Courtesy of Dark Star Pictures and Bloody Disgusting

THE LAST MATINEE is the passion project and brainchild of Maximiliano Contenti, who conceived/directed/produced and did the foley work for. Seriously, this guy is someone to watch out for just for all he gets done. The film stars Luciana Grasso (El Secreto de Julia), Ricardo Islas (El Que No Corre Vuela, Bailiwick), Julieta Spinelli, Bruno Salvatti, Franco Duran and Pedro Duarte.

The premise of this movie is utterly amazing — a group of strangers comes together on one rainy night to the local cinema to catch a B-horror movie. Little do they know, there is a serial killer among them. It’s up to the projectionist’s daughter to figure out the danger and to get them all to safety, or will this be the last matinee for them all?

There are many excellent and amazing things about THE LAST MATINEE but, on the other end, there were some concepts that fell flat. So, let’s first discuss the things it did completely right first.

The cinematography was out of this world. Seriously, watch out for DP Benjamin Silva because this was absolutely beautiful to behold. The shots were riveting and leaned into the nostalgia of the film, creating an homage to slasher movies of the past while creating its own voice.

And that is another fantastic point of this movie: the nostalgia. Set in the early ’90s, this is a huge love letter to slashers of the ’80s (honestly not sure why they didn’t just set it in the ’80s, but okay). It was a resonating hit of nostalgia, while it also maintained its own style, which so many other nostalgia-driven movies fail hard at.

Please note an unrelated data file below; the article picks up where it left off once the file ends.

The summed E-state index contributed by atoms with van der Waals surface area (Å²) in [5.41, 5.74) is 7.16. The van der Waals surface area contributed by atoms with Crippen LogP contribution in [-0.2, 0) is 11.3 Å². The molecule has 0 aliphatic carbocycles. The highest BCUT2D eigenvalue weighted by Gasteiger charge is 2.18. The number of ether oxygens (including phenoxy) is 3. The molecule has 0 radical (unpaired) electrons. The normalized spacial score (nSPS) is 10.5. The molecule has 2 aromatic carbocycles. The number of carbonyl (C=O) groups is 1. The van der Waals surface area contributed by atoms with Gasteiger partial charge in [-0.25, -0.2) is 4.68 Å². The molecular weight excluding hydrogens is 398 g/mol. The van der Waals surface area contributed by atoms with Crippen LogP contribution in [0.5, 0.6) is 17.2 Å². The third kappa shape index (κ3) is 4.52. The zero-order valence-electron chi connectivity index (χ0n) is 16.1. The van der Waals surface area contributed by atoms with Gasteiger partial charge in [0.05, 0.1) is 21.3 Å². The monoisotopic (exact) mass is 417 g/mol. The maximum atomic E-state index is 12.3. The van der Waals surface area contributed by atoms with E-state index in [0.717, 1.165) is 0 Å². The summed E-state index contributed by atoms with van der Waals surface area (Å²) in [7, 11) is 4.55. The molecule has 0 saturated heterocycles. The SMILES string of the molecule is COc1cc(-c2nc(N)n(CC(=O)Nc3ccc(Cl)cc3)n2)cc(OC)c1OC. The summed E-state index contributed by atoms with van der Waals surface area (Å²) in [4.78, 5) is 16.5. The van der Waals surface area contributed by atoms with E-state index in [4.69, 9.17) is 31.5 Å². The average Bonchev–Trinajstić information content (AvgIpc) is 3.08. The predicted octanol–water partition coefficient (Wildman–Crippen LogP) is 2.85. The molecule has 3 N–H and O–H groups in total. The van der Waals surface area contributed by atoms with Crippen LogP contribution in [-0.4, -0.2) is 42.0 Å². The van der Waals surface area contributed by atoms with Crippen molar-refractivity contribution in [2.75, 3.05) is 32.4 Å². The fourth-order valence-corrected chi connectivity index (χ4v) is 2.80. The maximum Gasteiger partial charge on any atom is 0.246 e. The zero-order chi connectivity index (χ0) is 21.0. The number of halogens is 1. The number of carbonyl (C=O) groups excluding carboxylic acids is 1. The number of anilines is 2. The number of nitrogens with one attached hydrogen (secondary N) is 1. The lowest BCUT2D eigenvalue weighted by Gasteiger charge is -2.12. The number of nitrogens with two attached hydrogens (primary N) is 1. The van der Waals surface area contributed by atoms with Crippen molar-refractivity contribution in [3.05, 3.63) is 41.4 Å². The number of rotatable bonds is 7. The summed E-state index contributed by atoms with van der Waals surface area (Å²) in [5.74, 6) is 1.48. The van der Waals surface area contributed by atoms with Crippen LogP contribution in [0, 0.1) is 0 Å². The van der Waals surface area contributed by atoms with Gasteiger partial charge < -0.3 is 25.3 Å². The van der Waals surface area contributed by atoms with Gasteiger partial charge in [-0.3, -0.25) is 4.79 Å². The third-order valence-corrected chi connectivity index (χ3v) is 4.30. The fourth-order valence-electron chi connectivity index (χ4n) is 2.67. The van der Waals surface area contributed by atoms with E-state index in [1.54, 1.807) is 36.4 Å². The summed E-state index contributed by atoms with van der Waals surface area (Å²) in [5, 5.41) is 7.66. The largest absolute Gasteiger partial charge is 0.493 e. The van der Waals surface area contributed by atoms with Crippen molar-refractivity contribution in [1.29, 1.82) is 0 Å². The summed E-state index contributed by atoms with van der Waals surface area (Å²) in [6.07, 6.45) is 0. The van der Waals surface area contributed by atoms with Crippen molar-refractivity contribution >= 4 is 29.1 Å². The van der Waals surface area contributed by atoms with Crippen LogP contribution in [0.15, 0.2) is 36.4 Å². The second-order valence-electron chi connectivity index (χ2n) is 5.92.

And speaking of nostalgia done right — that soundtrack! My goodness, it hit the scenes just perfectly and I was very disappointed to see it’s remiss from Spotify. Boo, get on that, the soundtrack is amazing. It’s synthy goodness, in the vein of John Carpenter, while it also keeps its own voice and pace. Fantastic work by Hernán González.


Now, the things that needed to be worked on.

While the effects were very good, the action was muddled and stiff. The stunts and confrontation with the killer were visually awkward and just not compelling. That’s only expounded by the fact that we never feel any connection to the killer, or the killer to our protagonist, which is vital for any kind of rewarding conclusion.

Our killer never actualizes, say the way that Mrs. Voorhees or Michael Myers does. We never get a clear picture of who they are, which detracts from the tension between the victims and our protagonist (Luciana Grasso). There isn’t much suspense because while the stakes are high, there’s no development or natural progression between them.

It’s the same with the survivors. There’s great build-up, but maybe even too much build-up, and not enough of act two to bring them closer together. They needed more connection between the two of them in order to resonate with us and to create higher stakes. Instead of strangers, by Act Two, they should have shared a moment to humanize them with each other. Unfortunately, that never really presented itself.

The only other part is that it’s a spoiler but I think that you should be warned: children (pre-teens and teens) die pretty graphically. THE LAST MATINEE pulls no punches and the deaths, while interesting, are brutal. If you’re not up for that, you may wanna skip this one.

But, at the end of the day, THE LAST MATINEE is a wonderful and engaging film. While it stumbled in a few parts, the sum was incredibly entertaining and definitely worth the watch, especially if you love ’80s slasher films.

THE LAST MATINEE is now available On-Demand, Digital, and DVD.

J.M. Brannyk
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